citybeat (2005-42)

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Staying Afloat

Center School endures staff and budget cuts

The News Sentinel reports on a man who was shot to death after charging at a Knoxville cop with a machete. Police can’t figure what the machete-wielding man’s motive was. We think he’d just come down with a case of the crazies.

On a typical afternoon, there are only three or four students in each of the three classrooms of Center School located in the old Knoxville High School building on Fifth Avenue. Principal Carol Russell explains that they have full classrooms early in the morning, but students drop off later in the day to attend jobs and tend to other obligations. Justin Lawson, a young curly-haired student working on an English assignment at his computer, tells Russell that he’s been missing from class for a few days now because he went down to Oxford, Miss., to aid hurricane victims in a relief effort through his job at Applebee’s. “It was so wild being there with those people,” he says. “It was good to be able to help.”

Center School affords students with special needs the unique flexibility they need to complete high school. Although there is the occasional older student, most are between 17 and 20 years of age and have dropped out of high school for one reason or another. It’s a small but important operation, and there’s some concern over the recent loss of staff members due to budget constraints as part of Knox County Schools’ plan of consolidating Center School with Evening High School, which resides in the same building.

Both programs allow students to earn real high school diplomas, thus separating them from GED programs. This commonality, Russell says, is why KCS saw fit to combine the two. She explains that the most significant difference between the programs is that Center School utilizes computers for nearly all of its curriculum, while Evening High School does not.

“We are working to consolidate the two sets of administrative burden,” says KCS spokesperson Russ Oaks. “The primary impetus is money, because there’s a certain amount of duplication, so we’re hoping to gain some synergy by combining the two.”

For the time being, KCS and Supt. Charles Lindsey are still working out the details of the shift. “We have not as yet received a final proposal from the superintendent about what this consolidation is going to be like,” says Russell, who currently presides over both Center School and Evening High School activities. “I’m just waiting for his word on any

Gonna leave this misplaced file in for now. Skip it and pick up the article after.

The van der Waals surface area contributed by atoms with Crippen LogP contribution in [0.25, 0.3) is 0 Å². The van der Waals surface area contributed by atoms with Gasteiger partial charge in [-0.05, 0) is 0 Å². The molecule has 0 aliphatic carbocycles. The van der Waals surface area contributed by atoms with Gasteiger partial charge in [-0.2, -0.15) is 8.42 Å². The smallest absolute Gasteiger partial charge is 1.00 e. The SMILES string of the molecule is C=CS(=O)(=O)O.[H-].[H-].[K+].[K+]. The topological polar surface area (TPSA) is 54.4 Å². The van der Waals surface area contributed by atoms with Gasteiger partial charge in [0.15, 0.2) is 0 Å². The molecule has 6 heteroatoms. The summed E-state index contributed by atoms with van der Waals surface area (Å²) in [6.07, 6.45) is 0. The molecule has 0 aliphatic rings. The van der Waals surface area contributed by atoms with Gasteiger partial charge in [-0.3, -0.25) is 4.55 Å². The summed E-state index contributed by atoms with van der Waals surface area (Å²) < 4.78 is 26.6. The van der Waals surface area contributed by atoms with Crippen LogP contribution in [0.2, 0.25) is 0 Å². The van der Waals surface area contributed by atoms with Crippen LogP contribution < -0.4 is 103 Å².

Changes that have taken place so far have put a strain on Center School, though Russell and its other three employees are working hard to pick up the slack. A full-time guidance counselor and the school’s lone math teacher were moved to Fulton High School early in the school year. The staff also lost a full-time social worker at the same time. Now, a part-time guidance counselor comes twice a week, and Oaks guarantees that KCS is in the process of hiring a full-time math teacher. As for the social-work position, Oaks says, “The staff and superintendent decided that that position was not needed, so it was cut.”

The remaining three teachers and two administrators at Center School are determined to keep functioning as usual despite the losses. “We are diminished because we have fewer teachers,” says Pat Chastain, who’s been at the school since it opened in 1989. “It’s more of a challenge when students have problems now.”

Barbara Taylor, another teacher at Center School, explains that many of her students have to work around everything from transportation to emotional problems—issues that a social worker and guidance counselor are well suited to deal with. Still, she says, “We’re a small staff, and we work together very closely. We have to.”

The Center School staff may be resilient, but members of the At Risk Advisory Board, which makes recommendations regarding Center School, are concerned about the cutbacks. “Programs have been eliminated,” says board chairman Martha Dooley, who serves also as Knox County Sheriff’s Office spokesperson. “And the Center School is being dismantled by taking away these programs.”

Because Center School has been such a successful and widely replicated model, Dooley has concerns about altering its structure. “We’re so in the dark about what’s going on there,” she says. “We were understanding that the night school would be absorbed into Center School, but it now seems to be moving toward the other way around.”

Russell and the other remaining employees at Center School seem optimistic about the changes. “I feel like any adult in Knox County who did not get the opportunity to get their diploma should have that opportunity, whether during the day or at night,” says Russell. “Consolidating the two programs can only serve to make them stronger.”


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